I’ve got a new design to tell you about today, Barmouth, in the latest issue of Let’s Knit Magazine (Issue 79, May 2014):

Barmouth Headband

Barmouth Headband
Copyright Let’s Knit 2014
Used with kind permission

The inspiration for this design is very personal to me.  As a child I spend many happy summer holidays on the beach at the Welsh seaside town of Barmouth with my parents, brother and grandparents. When Sarah from Let’s knit sent me a ball of Rowan Silkystones with a request to design a headband for one of their spring/summer issues, I wasn’t really sure what I would do exactly before I saw the yarn…. Rowan SilkystonesBut once I’d taken it out of the envelope I knew straight away that it would be connected to this place:

Barmouth (about 1995-96 ish)

Barmouth (about 1995-96 ish)

The colours took me back there straight away.  The grass on the headland, the ripples of the sand on the beach, the hours my brother and I spent making sandcastles, and with the help of my Mum and my late Grandpa, digging elaborate moats around them that went right down to the sea, so that they’d fill up with seawater.

Boats in Barmouth harbour (1995 - 1996 ish)

Boats in Barmouth harbour (1995 – 1996 ish)

As it was Wales, the weather could be extremely variable.  As you can see, this was not one of the very best days, but not too bad (it’s not raining!), or too hot (one year – maybe 1995 – it was scorching, we had a plague of ladybirds – yes really – and it was so hot we couldn’t go down to the beach until 5pm).

Barmouth Bridge (1995-1996) - the bridge is for the Cambrian Coast Railway line

Barmouth Bridge (1995-1996) – the bridge is for the Cambrian Coast Railway line

These photos were taken by me on one of those holidays during a walk on the headland with my family.  Though I can’t remember when exactly, I’m fairly sure that it was around 1995 – 96, so I would have been about 9 or 10 years old.  Please excuse the quality, this was the days of film cameras after all, with 24 or 36 exposures…. eeh, kids today, they don’t know they’re born!

It’s the time on the beach that I remember most of all (including having such a good time that I had to be persuaded for around an hour that it was time to leave).  My memories of that are all tied in with memories of my wonderful Grandpa, who encouraged me to be adventurous, swim further out (but never too far) and was always eager to join in our silly games, even if it meant being buried in the sand!  Anyway, back to the design, before I wallow in mid-nineties nostalgia any more…..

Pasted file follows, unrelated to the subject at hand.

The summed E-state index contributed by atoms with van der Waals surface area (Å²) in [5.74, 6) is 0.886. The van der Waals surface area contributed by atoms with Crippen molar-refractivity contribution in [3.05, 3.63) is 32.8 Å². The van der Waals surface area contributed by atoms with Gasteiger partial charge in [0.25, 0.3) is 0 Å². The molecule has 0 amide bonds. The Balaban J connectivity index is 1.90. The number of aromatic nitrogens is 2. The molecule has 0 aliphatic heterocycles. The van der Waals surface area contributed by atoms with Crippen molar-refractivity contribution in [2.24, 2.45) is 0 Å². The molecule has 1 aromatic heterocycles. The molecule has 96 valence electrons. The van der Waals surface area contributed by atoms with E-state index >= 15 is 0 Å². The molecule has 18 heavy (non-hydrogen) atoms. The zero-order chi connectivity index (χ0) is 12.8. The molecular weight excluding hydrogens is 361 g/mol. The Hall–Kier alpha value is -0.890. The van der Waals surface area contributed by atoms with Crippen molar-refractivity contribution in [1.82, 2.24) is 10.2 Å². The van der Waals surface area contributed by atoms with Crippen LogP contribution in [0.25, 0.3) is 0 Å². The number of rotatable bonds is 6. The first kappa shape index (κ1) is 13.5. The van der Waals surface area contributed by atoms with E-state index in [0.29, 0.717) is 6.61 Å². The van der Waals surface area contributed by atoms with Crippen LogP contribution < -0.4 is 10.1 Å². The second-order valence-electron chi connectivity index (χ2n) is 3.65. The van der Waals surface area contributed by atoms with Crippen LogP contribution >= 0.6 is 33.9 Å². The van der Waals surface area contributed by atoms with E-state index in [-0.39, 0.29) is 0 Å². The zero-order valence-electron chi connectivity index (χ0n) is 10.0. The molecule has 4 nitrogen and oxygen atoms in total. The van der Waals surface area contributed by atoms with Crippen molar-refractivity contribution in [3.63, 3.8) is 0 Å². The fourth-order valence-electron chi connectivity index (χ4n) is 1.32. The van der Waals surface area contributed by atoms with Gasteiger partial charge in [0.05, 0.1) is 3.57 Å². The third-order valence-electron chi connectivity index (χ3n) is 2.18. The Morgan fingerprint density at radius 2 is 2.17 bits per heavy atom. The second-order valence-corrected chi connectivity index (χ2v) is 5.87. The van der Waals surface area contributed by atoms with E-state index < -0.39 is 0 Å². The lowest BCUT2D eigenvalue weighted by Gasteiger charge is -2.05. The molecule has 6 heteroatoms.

Barmouth headband

Barmouth headband
Copyright Charlotte Walford 2014

Welsh beaches are very windy, so a headband would be the perfect accessory to a walk along the shoreline or a day at the beach!  With this in mind and thoughts of the ripples in the sand, I began to work out some cable and lace ripple patterns that would go together well but still make a sturdy enough fabric to keep your hair in check.

Barmouth Headband

Barmouth Headband
Copyright Charlotte Walford 2014

Starting with an i-cord tie, you increase into rib, which flows into the rippling cable and lace patterns, then back into rib, ready to decrease for the i-cord tie at the other end.

You can easily adjust the size of the headband by working fewer cable and lace pattern repeats before decreasing, if you wanted to make a child’s headband for example. Rowan Silkystones (a mix of silk and linen with a really beautiful sheen and soft handle) is a lovely yarn to work with, but if you wanted something easier to care for Rowan Handknit Cotton knits to the same tension and would make a great substitute if you wanted to make a headband for a child, and there are lots of bright colours to choose from too.

Because I’m feeling brave, here’s a photo of me, in Barmouth, wearing a headband, aged about 9 or 10 (I was always very small for my age):

Me in Barmouth, about 9 or 10 years old

Me in Barmouth, about 9 or 10 years old

My Grandpa was long gone by the time I learnt to knit, so he never saw any of my designs, but Grandpa, this one is for you.

Lottie x

One step forward, two steps back

A while ago I mentioned that in celebration of the amazing (for me anyway) feat of finishing two projects in one day I’d cast on two new projects, a pair of mittens and a sweater.

One of these projects has gone amazingly well (The mittens!  They’re finished and I love them, but it’s been so dark wet and gloomy here that all attempts at photos have been poor at best.) but seeing as it’s you, I’ll show you the best picture of a bad bunch: